Our experiences range from simple inconveniences to financial loss to relationship challenges to personal tragedies. The situation has allowed some of us to experience a much-needed reprieve from a life that was too busy before, for others it has become a desperate attempt to keep everything normal and to adapt to never expected circumstances.

Accordingly, our feelings range from finding relief or inspiration in this unusual situation to feeling depressed and anxious. Even though we are all in a storm on the sea, we are not really in the same boat. Some of us are in little canoes, others in little motorboats with only so much fuel on board and others, in big solid yachts. We must not make the mistake of comparing our experience with the experience of someone in a different boat.

One of the most common denominators seem to be that these tough times bring out the Inner Critic voice in many of us. This is that nagging voice inside, which is trying to protect us by letting us know in which ways we are “faulty” or not doing enough. No matter how well we are doing, the Inner Critic will find something that apparently needs to be improved. And the Inner Critic loves situations of adversity, for example when we get a bad grade, fail to reach a goal, gain some weight, lose a relationship, when others seem to be doing better, or simply when we are tired, exhausted or feeling vulnerable. And, oh boy, does it love the present situation with all the unpredictability and changes!

In a phone conversation with a good friend and fellow practitioner a couple of weeks ago, he mentioned that he has been noticing that the Inner Critic seems to be coming up in all his sessions right now. That is exactly what I have observed for my client sessions and—as I just fully realized—for myself as well.

Over the last two months, I have been going through a whole variety of emotions myself. I have felt worry and fear for my own situation as well as for my children; I have felt annoyed and angry at family members who seem to be better off due to having a stable job and paid-off mortgage and who—meaning well—kept sending photos of joyfully working in their garden; I have felt exhausted and resigned just getting through another day; and I have, of course, also found amazing gifts and opportunities in this situation and had many days where I felt positive and inspired. But in order to see those gifts and appreciate them, I had to be my own coach and talk myself through releasing stuck emotions and shifting my perspective. Some days I was doing my best to go with the flow while breathing through and meditating on the more vulnerable emotions which the unknown always triggers for us. Other days I did not do so well and would not have gotten out of bed if I didn’t have to, thanks to my side job forcing me to get up at 5:00 a.m. most mornings.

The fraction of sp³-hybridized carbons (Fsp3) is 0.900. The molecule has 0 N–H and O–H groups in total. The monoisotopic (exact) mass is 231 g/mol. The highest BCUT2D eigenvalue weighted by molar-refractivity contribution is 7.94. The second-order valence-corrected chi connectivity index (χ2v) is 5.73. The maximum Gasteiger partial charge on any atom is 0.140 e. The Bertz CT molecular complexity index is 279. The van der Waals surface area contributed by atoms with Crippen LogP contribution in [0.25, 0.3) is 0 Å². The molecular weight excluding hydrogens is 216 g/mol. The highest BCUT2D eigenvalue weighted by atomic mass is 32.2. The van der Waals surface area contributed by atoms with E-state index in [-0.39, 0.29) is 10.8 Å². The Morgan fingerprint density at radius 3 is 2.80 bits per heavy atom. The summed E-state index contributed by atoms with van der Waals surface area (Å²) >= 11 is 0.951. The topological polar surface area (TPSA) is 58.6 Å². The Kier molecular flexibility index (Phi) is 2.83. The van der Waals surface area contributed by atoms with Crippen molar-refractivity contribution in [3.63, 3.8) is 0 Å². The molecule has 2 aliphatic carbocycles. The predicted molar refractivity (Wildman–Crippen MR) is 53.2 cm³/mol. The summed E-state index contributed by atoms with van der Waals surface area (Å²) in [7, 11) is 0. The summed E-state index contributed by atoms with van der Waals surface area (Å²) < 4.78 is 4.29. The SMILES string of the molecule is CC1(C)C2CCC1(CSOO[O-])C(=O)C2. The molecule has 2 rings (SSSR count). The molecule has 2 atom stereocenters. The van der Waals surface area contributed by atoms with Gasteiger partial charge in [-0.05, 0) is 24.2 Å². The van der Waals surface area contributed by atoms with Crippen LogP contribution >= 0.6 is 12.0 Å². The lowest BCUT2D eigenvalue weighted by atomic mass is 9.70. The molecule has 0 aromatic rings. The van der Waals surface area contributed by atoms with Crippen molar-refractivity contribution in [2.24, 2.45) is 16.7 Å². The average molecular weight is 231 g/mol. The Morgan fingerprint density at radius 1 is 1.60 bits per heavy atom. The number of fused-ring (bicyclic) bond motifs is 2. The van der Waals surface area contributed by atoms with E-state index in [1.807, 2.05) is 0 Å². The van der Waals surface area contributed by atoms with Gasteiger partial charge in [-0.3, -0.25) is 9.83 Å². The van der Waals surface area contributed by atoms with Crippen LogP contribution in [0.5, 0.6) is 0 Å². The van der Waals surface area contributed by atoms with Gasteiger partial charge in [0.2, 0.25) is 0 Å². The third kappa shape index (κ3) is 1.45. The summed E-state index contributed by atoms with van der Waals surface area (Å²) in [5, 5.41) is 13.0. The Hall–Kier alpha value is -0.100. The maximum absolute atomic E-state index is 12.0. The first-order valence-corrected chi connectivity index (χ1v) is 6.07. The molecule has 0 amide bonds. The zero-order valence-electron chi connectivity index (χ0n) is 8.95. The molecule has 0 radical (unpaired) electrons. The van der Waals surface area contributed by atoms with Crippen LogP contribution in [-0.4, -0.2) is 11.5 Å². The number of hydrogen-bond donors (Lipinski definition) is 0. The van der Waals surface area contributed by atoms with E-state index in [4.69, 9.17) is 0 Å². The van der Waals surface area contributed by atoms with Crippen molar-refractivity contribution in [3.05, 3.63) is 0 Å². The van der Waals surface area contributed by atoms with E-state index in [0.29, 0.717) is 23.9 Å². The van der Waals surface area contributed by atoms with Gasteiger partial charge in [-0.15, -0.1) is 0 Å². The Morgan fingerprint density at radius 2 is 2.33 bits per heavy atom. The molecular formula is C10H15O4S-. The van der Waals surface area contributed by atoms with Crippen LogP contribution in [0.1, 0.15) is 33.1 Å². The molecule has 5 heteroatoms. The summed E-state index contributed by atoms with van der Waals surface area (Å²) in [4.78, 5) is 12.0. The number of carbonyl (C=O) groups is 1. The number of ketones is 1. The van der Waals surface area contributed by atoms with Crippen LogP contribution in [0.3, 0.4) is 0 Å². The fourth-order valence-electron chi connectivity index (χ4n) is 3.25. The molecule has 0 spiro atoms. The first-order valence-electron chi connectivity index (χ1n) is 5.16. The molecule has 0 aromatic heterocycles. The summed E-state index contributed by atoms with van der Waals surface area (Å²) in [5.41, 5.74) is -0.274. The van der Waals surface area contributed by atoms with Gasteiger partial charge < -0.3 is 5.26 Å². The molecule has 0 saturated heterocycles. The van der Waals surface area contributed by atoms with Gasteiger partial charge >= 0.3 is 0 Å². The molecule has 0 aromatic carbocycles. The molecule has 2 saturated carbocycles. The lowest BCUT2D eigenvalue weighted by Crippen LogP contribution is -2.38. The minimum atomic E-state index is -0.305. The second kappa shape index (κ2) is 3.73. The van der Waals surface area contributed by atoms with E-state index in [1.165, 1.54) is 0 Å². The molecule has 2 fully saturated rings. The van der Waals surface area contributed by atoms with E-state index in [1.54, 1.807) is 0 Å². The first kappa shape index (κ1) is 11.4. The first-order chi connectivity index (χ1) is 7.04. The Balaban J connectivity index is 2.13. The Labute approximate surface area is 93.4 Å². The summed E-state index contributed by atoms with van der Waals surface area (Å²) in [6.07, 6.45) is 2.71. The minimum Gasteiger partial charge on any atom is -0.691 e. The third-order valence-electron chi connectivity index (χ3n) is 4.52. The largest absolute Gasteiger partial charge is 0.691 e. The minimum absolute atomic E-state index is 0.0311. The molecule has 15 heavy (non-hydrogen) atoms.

Over the last two months, I have shifted all my coaching sessions to Zoom and I have had lovely sessions with individuals and couples, but many of my clients have lost their jobs and have been postponing sessions. Instead of coaching, I found myself getting busy with German lessons. At the beginning, I was looking to fill my time by accepting many more lessons than I usually do at the online school I work for on the side, but after a few weeks, I also had private students reaching out wanting more classes now that they’re stuck at home. Suddenly, I was totally booked up with teaching German classes and coming up with new grammar exercises for my German website in any free moment.